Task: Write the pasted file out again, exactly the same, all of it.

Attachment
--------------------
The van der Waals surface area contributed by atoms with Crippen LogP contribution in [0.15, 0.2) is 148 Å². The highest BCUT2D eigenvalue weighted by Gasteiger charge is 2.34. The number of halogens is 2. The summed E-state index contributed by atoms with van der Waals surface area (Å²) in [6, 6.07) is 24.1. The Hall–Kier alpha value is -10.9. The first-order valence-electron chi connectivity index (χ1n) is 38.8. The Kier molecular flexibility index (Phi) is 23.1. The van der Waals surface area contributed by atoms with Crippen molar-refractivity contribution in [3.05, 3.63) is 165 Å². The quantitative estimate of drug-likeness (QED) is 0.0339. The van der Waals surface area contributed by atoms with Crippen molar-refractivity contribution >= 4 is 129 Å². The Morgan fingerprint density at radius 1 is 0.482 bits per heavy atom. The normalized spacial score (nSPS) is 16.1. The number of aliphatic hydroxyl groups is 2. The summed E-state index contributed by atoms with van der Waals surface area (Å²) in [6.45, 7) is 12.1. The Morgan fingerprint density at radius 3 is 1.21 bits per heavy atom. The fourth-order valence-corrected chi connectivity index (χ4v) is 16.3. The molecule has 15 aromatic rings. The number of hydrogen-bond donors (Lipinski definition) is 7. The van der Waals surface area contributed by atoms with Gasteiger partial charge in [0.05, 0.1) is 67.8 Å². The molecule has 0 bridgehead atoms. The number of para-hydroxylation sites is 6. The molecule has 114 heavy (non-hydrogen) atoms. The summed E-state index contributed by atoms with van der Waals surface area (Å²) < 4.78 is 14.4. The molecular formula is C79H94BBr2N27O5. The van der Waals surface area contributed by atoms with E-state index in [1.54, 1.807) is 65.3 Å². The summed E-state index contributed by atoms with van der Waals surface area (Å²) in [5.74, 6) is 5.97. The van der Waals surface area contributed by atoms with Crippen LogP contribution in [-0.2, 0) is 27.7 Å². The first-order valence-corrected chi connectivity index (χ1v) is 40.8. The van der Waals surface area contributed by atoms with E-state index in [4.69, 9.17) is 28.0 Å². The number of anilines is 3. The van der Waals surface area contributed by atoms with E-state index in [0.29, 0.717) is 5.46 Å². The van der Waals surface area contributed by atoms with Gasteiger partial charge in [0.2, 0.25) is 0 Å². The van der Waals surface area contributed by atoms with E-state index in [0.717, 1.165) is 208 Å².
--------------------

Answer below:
The van der Waals surface area contributed by atoms with Crippen LogP contribution in [0.15, 0.2) is 148 Å². The highest BCUT2D eigenvalue weighted by Gasteiger charge is 2.34. The number of halogens is 2. The summed E-state index contributed by atoms with van der Waals surface area (Å²) in [6, 6.07) is 24.1. The Hall–Kier alpha value is -10.9. The first-order valence-electron chi connectivity index (χ1n) is 38.8. The Kier molecular flexibility index (Phi) is 23.1. The van der Waals surface area contributed by atoms with Crippen molar-refractivity contribution in [3.05, 3.63) is 165 Å². The quantitative estimate of drug-likeness (QED) is 0.0339. The van der Waals surface area contributed by atoms with Crippen molar-refractivity contribution >= 4 is 129 Å². The Morgan fingerprint density at radius 1 is 0.482 bits per heavy atom. The normalized spacial score (nSPS) is 16.1. The number of aliphatic hydroxyl groups is 2. The summed E-state index contributed by atoms with van der Waals surface area (Å²) in [6.45, 7) is 12.1. The Morgan fingerprint density at radius 3 is 1.21 bits per heavy atom. The fourth-order valence-corrected chi connectivity index (χ4v) is 16.3. The molecule has 15 aromatic rings. The number of hydrogen-bond donors (Lipinski definition) is 7. The van der Waals surface area contributed by atoms with Gasteiger partial charge in [0.05, 0.1) is 67.8 Å². The molecule has 0 bridgehead atoms. The number of para-hydroxylation sites is 6. The molecule has 114 heavy (non-hydrogen) atoms. The summed E-state index contributed by atoms with van der Waals surface area (Å²) < 4.78 is 14.4. The molecular formula is C79H94BBr2N27O5. The van der Waals surface area contributed by atoms with E-state index in [1.54, 1.807) is 65.3 Å². The summed E-state index contributed by atoms with van der Waals surface area (Å²) in [5.74, 6) is 5.97. The van der Waals surface area contributed by atoms with Crippen LogP contribution in [-0.2, 0) is 27.7 Å². The first-order valence-corrected chi connectivity index (χ1v) is 40.8. The van der Waals surface area contributed by atoms with E-state index in [4.69, 9.17) is 28.0 Å². The number of anilines is 3. The van der Waals surface area contributed by atoms with E-state index in [0.29, 0.717) is 5.46 Å². The van der Waals surface area contributed by atoms with Gasteiger partial charge in [0.2, 0.25) is 0 Å². The van der Waals surface area contributed by atoms with E-state index in [0.717, 1.165) is 208 Å².